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Environmental Discourse

  • By: Anna Stanley
  • In: Encyclopedia of Geography
  • Edited by: Barney Warf
  • Subject:General Geography, Earth & Environmental Science

Discourse is a powerful concept that geographers and others have used to appreciate how nature and the environment—things that are typically thought to be self-evident, presocial, and taken for granted as being outside of, or beyond, politics—are invested with meaning, power, and politics. Thinking of environmental objects (such as a forest, landscape, and nature) as discursive products (i.e., as things made and remade through material and conceptual social labor and connected to deeply situated knowledges and experiences) has greatly opened up geographical understandings of both the “environment” and environmental practice.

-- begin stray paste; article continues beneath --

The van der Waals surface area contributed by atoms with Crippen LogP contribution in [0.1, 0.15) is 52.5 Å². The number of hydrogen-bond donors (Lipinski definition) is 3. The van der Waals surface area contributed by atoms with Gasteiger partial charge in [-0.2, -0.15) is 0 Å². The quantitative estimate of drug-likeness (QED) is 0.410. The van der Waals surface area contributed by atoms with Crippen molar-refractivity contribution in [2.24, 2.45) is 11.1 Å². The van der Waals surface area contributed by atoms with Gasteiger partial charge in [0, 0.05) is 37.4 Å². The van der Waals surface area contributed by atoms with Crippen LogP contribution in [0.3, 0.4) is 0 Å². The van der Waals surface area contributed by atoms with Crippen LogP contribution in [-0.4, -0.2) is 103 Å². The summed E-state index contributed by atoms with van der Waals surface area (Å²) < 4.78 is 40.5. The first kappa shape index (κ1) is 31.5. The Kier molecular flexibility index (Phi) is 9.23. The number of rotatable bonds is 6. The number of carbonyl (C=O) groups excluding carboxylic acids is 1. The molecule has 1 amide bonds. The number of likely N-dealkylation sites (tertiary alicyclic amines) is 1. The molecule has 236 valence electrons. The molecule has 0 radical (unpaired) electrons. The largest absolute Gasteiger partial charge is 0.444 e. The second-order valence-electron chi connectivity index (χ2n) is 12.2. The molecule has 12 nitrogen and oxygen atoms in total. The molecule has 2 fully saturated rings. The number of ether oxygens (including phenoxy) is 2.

The study of the environment as discourse and of environmental discourses (discourses about the environment) has produced many critical insights into the social, political, and historical conditions and processes through which nature and the environment are ...

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